Date of Award


Degree Type


Degree Name

Doctor of Philosophy


School of Business


Business and Law

First Advisor

Professor Alan Brown

Second Advisor

Associate Professor Peter Standen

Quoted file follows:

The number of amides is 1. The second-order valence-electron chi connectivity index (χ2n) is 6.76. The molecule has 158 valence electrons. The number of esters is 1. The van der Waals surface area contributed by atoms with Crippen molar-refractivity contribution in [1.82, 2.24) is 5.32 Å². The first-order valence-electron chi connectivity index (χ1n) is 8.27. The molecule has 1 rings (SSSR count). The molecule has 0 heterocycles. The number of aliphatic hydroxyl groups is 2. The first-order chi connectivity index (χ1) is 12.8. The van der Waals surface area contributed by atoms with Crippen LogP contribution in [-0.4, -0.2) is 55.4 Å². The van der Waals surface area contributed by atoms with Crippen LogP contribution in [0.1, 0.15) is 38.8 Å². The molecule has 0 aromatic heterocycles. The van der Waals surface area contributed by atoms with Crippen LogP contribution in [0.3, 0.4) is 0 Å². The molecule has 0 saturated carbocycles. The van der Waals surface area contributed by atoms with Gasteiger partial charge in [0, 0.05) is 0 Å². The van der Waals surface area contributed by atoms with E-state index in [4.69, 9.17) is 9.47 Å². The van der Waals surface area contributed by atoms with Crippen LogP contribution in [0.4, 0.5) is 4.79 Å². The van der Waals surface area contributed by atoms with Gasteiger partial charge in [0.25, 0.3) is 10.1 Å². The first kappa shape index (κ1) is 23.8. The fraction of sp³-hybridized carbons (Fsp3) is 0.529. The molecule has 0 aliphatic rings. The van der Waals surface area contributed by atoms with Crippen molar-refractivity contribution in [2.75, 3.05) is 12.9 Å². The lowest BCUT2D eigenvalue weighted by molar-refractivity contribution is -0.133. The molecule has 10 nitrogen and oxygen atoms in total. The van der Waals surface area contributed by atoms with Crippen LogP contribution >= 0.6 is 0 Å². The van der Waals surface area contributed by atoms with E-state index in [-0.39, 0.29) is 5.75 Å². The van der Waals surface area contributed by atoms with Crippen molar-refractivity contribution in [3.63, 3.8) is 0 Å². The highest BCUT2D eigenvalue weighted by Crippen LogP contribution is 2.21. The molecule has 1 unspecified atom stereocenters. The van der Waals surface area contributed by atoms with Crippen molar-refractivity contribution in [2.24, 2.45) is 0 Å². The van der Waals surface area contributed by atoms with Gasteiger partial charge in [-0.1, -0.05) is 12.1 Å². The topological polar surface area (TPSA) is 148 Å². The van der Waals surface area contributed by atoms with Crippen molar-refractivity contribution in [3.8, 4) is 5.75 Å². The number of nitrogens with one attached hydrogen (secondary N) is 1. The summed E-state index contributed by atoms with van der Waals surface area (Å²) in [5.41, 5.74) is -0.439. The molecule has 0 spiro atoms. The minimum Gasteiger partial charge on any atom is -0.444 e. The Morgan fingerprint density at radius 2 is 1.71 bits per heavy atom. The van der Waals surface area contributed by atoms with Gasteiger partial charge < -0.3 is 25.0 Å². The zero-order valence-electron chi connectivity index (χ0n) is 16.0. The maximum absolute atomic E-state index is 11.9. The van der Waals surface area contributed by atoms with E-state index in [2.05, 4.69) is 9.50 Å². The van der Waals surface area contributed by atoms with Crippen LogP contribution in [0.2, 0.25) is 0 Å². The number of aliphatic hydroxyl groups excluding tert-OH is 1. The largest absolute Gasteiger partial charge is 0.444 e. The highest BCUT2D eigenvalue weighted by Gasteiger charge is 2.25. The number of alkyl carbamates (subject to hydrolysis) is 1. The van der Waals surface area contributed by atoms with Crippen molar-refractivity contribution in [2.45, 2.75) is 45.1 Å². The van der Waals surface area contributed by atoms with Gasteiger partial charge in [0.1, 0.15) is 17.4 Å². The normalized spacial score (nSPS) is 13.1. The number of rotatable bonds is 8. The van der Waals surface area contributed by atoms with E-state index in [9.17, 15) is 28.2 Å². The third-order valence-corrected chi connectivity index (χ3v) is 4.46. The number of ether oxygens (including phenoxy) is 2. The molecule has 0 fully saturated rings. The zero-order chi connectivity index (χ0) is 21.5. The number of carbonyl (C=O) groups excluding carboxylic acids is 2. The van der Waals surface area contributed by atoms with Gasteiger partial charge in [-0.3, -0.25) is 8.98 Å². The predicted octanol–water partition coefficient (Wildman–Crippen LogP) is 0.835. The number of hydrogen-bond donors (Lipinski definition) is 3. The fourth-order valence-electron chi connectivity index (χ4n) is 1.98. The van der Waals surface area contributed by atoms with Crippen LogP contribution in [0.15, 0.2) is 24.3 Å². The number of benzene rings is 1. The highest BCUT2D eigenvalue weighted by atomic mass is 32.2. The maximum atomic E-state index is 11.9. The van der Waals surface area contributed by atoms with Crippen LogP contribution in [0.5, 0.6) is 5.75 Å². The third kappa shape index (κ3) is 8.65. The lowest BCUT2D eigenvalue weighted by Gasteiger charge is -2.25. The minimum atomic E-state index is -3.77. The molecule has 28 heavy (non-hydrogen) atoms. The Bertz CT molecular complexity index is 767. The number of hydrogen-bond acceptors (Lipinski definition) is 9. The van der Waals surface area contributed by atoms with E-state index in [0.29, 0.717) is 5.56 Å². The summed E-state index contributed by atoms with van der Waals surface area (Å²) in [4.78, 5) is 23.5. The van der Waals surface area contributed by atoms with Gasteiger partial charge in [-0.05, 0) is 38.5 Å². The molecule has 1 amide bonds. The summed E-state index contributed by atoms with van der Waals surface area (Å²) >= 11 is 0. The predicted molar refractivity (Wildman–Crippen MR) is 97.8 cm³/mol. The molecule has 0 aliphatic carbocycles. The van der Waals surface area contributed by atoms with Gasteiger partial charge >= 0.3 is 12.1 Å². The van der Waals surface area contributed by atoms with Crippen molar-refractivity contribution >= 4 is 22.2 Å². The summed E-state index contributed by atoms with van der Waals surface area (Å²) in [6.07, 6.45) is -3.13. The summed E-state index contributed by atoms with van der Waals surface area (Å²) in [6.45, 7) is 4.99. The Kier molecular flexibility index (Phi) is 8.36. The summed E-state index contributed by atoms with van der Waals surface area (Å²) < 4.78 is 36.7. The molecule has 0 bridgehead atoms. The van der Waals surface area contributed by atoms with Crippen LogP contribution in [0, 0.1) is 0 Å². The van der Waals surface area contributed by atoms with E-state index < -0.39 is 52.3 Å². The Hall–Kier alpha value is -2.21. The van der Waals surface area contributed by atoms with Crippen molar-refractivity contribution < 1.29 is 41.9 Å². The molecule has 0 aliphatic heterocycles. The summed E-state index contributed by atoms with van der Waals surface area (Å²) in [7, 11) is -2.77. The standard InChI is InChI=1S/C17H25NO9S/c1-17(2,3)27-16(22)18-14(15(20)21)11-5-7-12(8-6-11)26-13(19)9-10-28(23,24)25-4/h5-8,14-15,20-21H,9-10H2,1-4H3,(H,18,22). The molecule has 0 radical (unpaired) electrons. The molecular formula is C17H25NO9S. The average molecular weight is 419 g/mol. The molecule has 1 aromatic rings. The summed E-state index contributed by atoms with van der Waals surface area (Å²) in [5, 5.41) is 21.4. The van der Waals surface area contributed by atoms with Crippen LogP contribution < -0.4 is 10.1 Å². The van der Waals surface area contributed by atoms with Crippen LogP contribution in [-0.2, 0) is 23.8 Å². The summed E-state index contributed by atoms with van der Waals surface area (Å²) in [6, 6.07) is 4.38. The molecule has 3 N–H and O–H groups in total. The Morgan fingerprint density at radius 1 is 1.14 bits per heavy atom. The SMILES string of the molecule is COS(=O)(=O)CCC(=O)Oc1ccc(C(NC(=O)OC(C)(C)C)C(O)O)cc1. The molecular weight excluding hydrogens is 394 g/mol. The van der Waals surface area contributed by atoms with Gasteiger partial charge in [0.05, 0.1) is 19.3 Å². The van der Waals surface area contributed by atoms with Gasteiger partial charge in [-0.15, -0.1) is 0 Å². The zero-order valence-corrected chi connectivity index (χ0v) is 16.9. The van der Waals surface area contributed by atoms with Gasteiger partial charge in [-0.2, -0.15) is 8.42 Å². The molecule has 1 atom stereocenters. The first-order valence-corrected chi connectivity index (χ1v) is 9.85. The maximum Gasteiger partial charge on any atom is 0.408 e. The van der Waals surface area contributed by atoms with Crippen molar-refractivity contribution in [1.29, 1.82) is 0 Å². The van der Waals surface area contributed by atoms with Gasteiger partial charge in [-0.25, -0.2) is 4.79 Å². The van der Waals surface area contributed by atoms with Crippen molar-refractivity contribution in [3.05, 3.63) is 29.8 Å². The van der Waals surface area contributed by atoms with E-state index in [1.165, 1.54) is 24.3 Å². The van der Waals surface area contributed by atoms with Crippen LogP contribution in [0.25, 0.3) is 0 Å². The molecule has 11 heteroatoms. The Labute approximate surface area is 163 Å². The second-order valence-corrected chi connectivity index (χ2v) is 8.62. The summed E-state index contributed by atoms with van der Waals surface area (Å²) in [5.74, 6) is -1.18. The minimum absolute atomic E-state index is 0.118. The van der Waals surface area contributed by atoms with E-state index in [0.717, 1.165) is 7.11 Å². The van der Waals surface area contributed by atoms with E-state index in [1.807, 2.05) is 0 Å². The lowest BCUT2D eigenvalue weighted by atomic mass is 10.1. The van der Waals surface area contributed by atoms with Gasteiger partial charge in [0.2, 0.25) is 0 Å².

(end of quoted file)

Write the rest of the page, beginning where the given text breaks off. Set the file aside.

This study broadly pertained to the issue of public health sector governance. The field of healthcare governance had been characterised as having challenges of greater intricacy and sensitivity than those found in any other sector (Philippon & Braithwaite, 2008). While increasingly regarded as important to health system performance, governance had, however, been evaluated as poorly understood in conceptual and practical terms and subject to competing ideas regarding its role and challenges (Brinkerhoff & Bossert, 2013). Specifically, the thesis elucidated frontline regional and rural hospital nurses’ cognitive schema of strategic aspects of governance practice of managers in the Western Australian Country Health Service (WACHS). It also explored the question of whether compatibility between nurses’ schema and their perceptions of governance practice increased their propensity to form the intention to leave their jobs in WACHS hospitals. Because of its heavy reliance on its nursing workforce, the Australian regional and rural health system had been described as an essentially ‘nurse-led’ healthcare context dominated by public hospitals (Bish et al., 2012). Regional and rural health reforms had also deeply affected the practice and work environments of many nurses in these areas over a long period and more change was proposed by State and Commonwealth levels of government (Department of Health and Ageing, 2010; Mahnken, 2001; WACHS, 2007, 2009). The Department of Health and Ageing had suggested an outcome of this had been that many clinicians in regional and rural areas were unhappy with strategic aspects of healthcare governance, which had led to less responsive services and the loss of opportunities to improve clinical safety and quality. Given this context, the strategic governance perspectives of frontline hospital nurses’ employed by WACHS appeared an important area of study. A core purpose of the study was to anchor the assessment of regional and rural nurses’ perspectives of strategic aspects of governance within the theoretical frames of Stewardship Governance (Travis et al., 2003) and Trust in Management (Clark & Payne, 1997, 2003, 2006). These frames had been postulated as consistent with the underpinning motives of caring professions such as nursing (Brown & Calnan, 2010, 2011; Calnan, Rowe, & Entwistle, 2006; Saltman & Ferroussier-Davis, 2000) suggesting they were likely to be apparent within the profession’s broader architecture of ‘shared mental models’ or schema of appropriate governance practice (Epitropaki & Martin, 2004; Mohammed et al., 2010). Methods suited to elucidating schema were employed in the study (Floyd & Widaman, 1995). The validity of the schema measures identified was subsequently tested with respect to their relevance and importance to the study population. This validation process was theoretically grounded in the empirically-supported cognitive process of schema ‘compatibility testing’ (Beach, 1993; Miner, 2007) and entailed the use of a turnover intention scale developed by Roodt (Jacobs & Roodt, 2007) as an outcome measure. The design features of this scale suggested it was suited to the assessment of nurse ‘compatibility testing’ of governance schema (Morrell et al., 2008). The issue of nursing turnover had also been established as a widespread and important problem for healthcare systems (Coomber & Barriball, 2007; Holtom et al., 2008; Hwang & Chang, 2008; McCarthy, Tyrrell, & Lehane, 2007; West, 2005) and had been linked with issues of management style and governance (Attree, 2005; Hayes et al., 2006; Kleinman, 2004). The stages of the research undertaken included initial interviews with 16 highly experienced clinician-managers, in which the boundaries, principles and practices of managerial governance were explored with a view to ascertaining the preferences of hospital nurses. Data from these interviews was used along with information derived from literature on the elements of Stewardship Governance (Travis et al., 2003) and Trust in Management (Clark & Payne, 1997, 2003, 2006) to construct an inventory of strategic governance practices. This inventory was then used to develop a governance questionnaire, which was further developed and evaluated in two subsequent mail surveys. Data from an initial small-scale mail survey (n=199, response rate 44%) were analysed using Exploratory Factor Analysis to check item reliability and validity, thereby guiding item deletion. The subsequent main-study survey of 1682 nurses working in WACHS regional and rural hospitals resulted in the return of 697 completed questionnaires, representing a response rate of 45%. Main-study data were interpreted using Principal Components Analysis to elucidate governance scales reflecting WACHS frontline hospital nurses’ underlying schema of strategic aspects of governance in their organisation. Scale validation was undertaken using multiple regression analyses with scores on Roodt’s Turnover Intention Scale as the dependent variable. The results supported the study hypothesis that compatibility between the governance schema of frontline regional and rural public hospital nurses employed by WACHS and their perceptions of WACHS managers’ governance practices would predict their turnover intentions. Overall, the thesis lent weight to the World Health Organization’s (WHO, 2000) claim that the concept of Stewardship Governance had relevance to health systems. Further, it supported the contentions of those like Brown, Calnan, Rowe and colleagues in relation to the relevance of trust to manager-clinician governance relationships (Brown & Calnan, 2010, 2011; Calnan & Rowe, 2008a; Calnan, Rowe, 2008b; Calnan et al., 2006). The research findings have relevance to issues of effective healthcare reform; models of nurse management and the development and support of nurse managers; and the prevention of nurse turnover in regional and rural public hospitals. The scales developed in the study may be useful in similar investigations in other regional and rural jurisdictions and to nursing research in other contexts. The scales might also have value in evaluating the impact of changes to governance in regional and rural public hospitals on frontline nurses.